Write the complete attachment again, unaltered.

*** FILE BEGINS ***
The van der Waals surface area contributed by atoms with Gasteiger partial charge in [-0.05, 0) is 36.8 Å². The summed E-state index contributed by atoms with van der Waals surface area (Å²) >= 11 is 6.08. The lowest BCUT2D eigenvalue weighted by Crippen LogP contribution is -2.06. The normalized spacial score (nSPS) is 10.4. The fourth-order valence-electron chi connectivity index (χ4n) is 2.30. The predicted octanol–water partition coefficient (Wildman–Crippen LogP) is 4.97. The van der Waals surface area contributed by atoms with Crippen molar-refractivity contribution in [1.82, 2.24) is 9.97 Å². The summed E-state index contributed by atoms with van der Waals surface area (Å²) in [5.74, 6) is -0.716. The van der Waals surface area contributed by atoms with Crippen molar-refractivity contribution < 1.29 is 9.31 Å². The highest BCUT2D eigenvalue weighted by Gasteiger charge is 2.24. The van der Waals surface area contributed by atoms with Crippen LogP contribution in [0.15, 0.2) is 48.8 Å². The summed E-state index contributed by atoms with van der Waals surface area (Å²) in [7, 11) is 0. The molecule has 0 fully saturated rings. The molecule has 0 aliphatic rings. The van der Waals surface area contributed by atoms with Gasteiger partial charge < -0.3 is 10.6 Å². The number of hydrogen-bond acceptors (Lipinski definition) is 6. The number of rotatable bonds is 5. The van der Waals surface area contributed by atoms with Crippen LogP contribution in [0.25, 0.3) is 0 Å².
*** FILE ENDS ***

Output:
The van der Waals surface area contributed by atoms with Gasteiger partial charge in [-0.05, 0) is 36.8 Å². The summed E-state index contributed by atoms with van der Waals surface area (Å²) >= 11 is 6.08. The lowest BCUT2D eigenvalue weighted by Crippen LogP contribution is -2.06. The normalized spacial score (nSPS) is 10.4. The fourth-order valence-electron chi connectivity index (χ4n) is 2.30. The predicted octanol–water partition coefficient (Wildman–Crippen LogP) is 4.97. The van der Waals surface area contributed by atoms with Crippen molar-refractivity contribution in [1.82, 2.24) is 9.97 Å². The summed E-state index contributed by atoms with van der Waals surface area (Å²) in [5.74, 6) is -0.716. The van der Waals surface area contributed by atoms with Crippen molar-refractivity contribution < 1.29 is 9.31 Å². The highest BCUT2D eigenvalue weighted by Gasteiger charge is 2.24. The van der Waals surface area contributed by atoms with Crippen LogP contribution in [0.15, 0.2) is 48.8 Å². The summed E-state index contributed by atoms with van der Waals surface area (Å²) in [7, 11) is 0. The molecule has 0 fully saturated rings. The molecule has 0 aliphatic rings. The van der Waals surface area contributed by atoms with Gasteiger partial charge < -0.3 is 10.6 Å². The number of hydrogen-bond acceptors (Lipinski definition) is 6. The number of rotatable bonds is 5. The van der Waals surface area contributed by atoms with Crippen LogP contribution in [0.25, 0.3) is 0 Å².